Emergency care including ambulance and emergency department treatment is free to everyone, regardless of immigration or visitor status. The NHS commissions most emergency services through the 14 NHS organisations with ambulance responsibility across the UK. As with other services, the public normally access emergency medical services through one of the valid emergency telephone numbers. This led to the formation of predominantly county based ambulance services, which gradually merged up and changed responsibilities until 2006, when there were 31 NHS ambulance trusts in England. Following further changes as part of the NHS foundation trust pathway, the commissioners in each region are responsible for contracting with a suitable organisation to provide ambulance services within their geographical territory. The primary contract for each area is held by a public NHS body, of which there are 11 in England. The service was operated before reorganisation in 1974 by the St Andrews’ Ambulance Association under contract to the Secretary of State for Scotland, the Northern Ireland Ambulance Service was established in 1995 by parliamentary order, and serves the whole of Northern Ireland.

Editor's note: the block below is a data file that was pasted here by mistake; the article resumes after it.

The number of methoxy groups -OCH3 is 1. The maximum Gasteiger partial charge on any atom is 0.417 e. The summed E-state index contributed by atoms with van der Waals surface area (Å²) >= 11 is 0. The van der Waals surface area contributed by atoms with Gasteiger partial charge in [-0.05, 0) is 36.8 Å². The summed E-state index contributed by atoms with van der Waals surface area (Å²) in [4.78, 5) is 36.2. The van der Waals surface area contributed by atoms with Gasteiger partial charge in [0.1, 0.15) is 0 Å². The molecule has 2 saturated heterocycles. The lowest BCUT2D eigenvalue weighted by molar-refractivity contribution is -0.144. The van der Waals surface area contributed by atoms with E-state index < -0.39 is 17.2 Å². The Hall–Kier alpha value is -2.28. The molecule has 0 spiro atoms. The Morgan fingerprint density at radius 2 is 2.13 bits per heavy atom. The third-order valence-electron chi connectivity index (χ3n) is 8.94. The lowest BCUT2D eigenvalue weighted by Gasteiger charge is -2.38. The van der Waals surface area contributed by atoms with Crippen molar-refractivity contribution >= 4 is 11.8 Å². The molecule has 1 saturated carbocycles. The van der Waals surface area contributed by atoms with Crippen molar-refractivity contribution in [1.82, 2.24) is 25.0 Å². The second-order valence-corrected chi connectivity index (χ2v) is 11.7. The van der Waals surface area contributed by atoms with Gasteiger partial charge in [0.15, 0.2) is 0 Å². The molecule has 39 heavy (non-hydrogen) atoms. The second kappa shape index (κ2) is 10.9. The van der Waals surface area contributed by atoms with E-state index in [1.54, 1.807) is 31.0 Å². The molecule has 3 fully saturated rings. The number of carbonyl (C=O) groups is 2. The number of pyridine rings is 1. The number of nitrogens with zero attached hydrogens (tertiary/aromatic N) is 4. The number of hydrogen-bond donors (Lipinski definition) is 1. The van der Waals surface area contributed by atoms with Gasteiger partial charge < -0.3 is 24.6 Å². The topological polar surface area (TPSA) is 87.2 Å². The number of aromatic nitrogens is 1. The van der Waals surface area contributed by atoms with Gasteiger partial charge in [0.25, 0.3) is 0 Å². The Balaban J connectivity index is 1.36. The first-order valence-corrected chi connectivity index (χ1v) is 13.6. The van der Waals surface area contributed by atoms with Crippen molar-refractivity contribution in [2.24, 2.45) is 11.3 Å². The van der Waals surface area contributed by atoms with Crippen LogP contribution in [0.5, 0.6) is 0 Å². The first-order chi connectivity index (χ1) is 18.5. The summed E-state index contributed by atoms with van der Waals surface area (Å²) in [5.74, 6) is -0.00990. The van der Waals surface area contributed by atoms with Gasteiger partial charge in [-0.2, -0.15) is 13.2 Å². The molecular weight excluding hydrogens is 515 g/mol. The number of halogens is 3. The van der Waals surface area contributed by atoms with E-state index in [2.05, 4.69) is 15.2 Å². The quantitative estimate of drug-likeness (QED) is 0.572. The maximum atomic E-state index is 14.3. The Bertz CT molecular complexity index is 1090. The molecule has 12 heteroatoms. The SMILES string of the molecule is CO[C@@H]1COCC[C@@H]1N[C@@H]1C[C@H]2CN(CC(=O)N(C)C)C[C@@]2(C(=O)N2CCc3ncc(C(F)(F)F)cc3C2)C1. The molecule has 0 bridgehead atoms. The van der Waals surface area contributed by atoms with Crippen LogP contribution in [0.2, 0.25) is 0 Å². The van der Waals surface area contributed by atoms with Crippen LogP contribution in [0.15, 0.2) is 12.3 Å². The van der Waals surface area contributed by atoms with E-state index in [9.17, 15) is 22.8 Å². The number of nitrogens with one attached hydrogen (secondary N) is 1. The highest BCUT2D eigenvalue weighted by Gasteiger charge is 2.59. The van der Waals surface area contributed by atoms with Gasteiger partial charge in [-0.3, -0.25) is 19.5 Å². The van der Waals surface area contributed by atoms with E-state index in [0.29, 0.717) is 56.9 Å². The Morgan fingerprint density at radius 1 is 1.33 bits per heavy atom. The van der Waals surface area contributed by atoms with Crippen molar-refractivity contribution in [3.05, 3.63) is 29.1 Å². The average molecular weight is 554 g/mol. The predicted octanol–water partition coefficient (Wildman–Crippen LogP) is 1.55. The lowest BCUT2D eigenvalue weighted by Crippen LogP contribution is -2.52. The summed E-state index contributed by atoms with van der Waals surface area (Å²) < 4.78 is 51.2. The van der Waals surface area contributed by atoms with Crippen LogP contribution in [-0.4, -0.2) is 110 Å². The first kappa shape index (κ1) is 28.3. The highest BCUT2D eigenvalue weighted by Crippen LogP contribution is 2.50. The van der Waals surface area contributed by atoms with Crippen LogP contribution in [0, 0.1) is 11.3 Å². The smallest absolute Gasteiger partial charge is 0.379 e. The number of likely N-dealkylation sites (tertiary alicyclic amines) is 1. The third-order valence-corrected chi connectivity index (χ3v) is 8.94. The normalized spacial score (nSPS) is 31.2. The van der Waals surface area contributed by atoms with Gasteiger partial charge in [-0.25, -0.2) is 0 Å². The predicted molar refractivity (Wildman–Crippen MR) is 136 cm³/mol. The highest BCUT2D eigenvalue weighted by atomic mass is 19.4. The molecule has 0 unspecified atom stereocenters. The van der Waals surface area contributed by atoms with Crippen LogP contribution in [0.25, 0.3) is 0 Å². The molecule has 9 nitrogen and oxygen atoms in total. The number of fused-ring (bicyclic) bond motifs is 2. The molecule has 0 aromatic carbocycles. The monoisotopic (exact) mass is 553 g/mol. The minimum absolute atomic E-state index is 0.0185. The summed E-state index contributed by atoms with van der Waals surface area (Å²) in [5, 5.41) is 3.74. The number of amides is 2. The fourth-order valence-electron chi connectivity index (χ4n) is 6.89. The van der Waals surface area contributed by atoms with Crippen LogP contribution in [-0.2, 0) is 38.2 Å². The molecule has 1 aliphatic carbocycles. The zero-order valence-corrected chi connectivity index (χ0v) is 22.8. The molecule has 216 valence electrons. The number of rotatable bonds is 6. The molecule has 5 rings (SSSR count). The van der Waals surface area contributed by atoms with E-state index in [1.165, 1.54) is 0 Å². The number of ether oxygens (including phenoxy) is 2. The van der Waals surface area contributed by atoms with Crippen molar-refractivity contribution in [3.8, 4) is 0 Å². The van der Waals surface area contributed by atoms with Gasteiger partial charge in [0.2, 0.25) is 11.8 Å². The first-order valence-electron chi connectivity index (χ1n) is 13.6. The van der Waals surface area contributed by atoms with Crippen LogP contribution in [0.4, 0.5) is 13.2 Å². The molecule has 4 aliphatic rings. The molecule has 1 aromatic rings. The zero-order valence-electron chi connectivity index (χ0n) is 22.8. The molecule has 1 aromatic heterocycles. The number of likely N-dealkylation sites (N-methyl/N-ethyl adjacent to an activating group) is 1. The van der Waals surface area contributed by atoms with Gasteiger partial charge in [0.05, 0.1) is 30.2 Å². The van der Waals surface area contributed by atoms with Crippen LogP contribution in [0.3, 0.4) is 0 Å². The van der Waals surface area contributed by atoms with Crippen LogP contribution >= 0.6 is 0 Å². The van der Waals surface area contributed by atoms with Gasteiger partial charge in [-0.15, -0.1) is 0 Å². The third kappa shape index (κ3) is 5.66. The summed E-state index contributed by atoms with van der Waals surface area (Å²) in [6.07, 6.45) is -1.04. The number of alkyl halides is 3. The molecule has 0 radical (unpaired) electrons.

The Welsh Ambulance Service NHS Trust was established on 1 April 1998, there is a large market for private and voluntary ambulance services, with the sector being worth £800m to the UK economy in 2012. This places the voluntary providers in direct competition with private services, expenditure on private ambulances in England increased from £37m in 2011−12 to £67. 5m in 2013/4, rising in London from £796,000 to more than £8. 8m. In 2014−15, these 10 ambulance services spent £57.6 million on 333,329 callouts of private or voluntary services - an increase of 156% since 2010−11, in 2013, the CQC found 97% of private ambulance services to be providing good care. These private, registered services are represented by the Independent Ambulance Association, there are a number of unregistered services operating, who do not provide ambulance transport, but only provide response on an event site. These firms are not regulated, and are not subject to the checks as the registered providers, although they may operate similar vehicles.